After a blistering pole lap, the underlying concern was that Mercedes would struggle to maintain pace during the grand prix, but that simply was not the case. The tires held remarkably well, and Rosberg was able to utilize a two-stop strategy.

Winning from pole has become a rarity of sorts recently, as Rosberg became the first man on pole to win since Sebastian Vettel in India last season. In between, there had been four straight events in which a driver claimed victory having started outside first.

Behind Rosberg, a sea of cars competed for the points-paying positions and the action rarely let up. The varying strategies provided for a very entertaining battle, and it now appears as if no single team has a significant, consistent advantage over the competition. The strongest team now appears to be McLaren, and Button and Lewis Hamilton did a remarkable job to earn podium spots in Shanghai. By virtue of three third-place finishes to start the season, Hamilton is now the championship leader.

But many other teams seem to be threatening in 2012, and the year is much more balanced throughout compared to last season. After all, just one race ago nine constructors managed to score points.

Overall, the on-track product in China continued to thrill, and for the second straight year in Shanghai, only one car suffered from a retirement.

The heat of Bahrain may mean the attrition rate is considerably higher, but that is certainly not the primary concern of teams as they prepare for the fourth event of the season. Despite continued protests and upheaval, Formula One will compete in Bahrain after canceling last year's event, and safety will no doubt be a primary concern for all attending.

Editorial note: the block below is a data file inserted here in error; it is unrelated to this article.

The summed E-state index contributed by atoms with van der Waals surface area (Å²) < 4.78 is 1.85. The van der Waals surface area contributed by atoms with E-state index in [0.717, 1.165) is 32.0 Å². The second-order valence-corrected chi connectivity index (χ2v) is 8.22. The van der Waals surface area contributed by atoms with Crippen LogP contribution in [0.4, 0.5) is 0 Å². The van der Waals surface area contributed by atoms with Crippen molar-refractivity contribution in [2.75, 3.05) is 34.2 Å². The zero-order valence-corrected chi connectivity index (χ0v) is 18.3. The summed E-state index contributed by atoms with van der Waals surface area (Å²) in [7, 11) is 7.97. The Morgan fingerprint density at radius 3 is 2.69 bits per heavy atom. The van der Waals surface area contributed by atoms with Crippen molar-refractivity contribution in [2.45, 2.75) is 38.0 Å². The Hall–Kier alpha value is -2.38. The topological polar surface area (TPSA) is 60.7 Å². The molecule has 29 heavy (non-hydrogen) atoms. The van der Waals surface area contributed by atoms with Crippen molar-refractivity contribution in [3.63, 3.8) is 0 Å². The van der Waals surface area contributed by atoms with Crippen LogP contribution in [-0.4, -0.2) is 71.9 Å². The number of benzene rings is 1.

In the last visit there, the layout was revised, with an additional group of slow turns added following Turn 4. It lengthened the lap by nearly a full kilometer, but the alteration was not generally well received, and the track will revert to its former layout this year.

The track has witnessed two hat tricks (win, pole and fastest lap) in its limited time (Michael Schumacher in 2004 and Felipe Massa in 2007) and is one of six grands prix to host multiple hat tricks since the 2004 season.

The engines are quiet, but the offseason noise has just begun in Formula One.

Launch dates, rule alterations and driver changes are just a few items occupying F1 teams at the moment, and there is much work to be done prior to Bahrain in March.

Among the younger teams, Lotus seems to have a distinct advantage considering it began preparations for 2011 very early on last year, announcing intentions to focus on the coming year's car as early as May.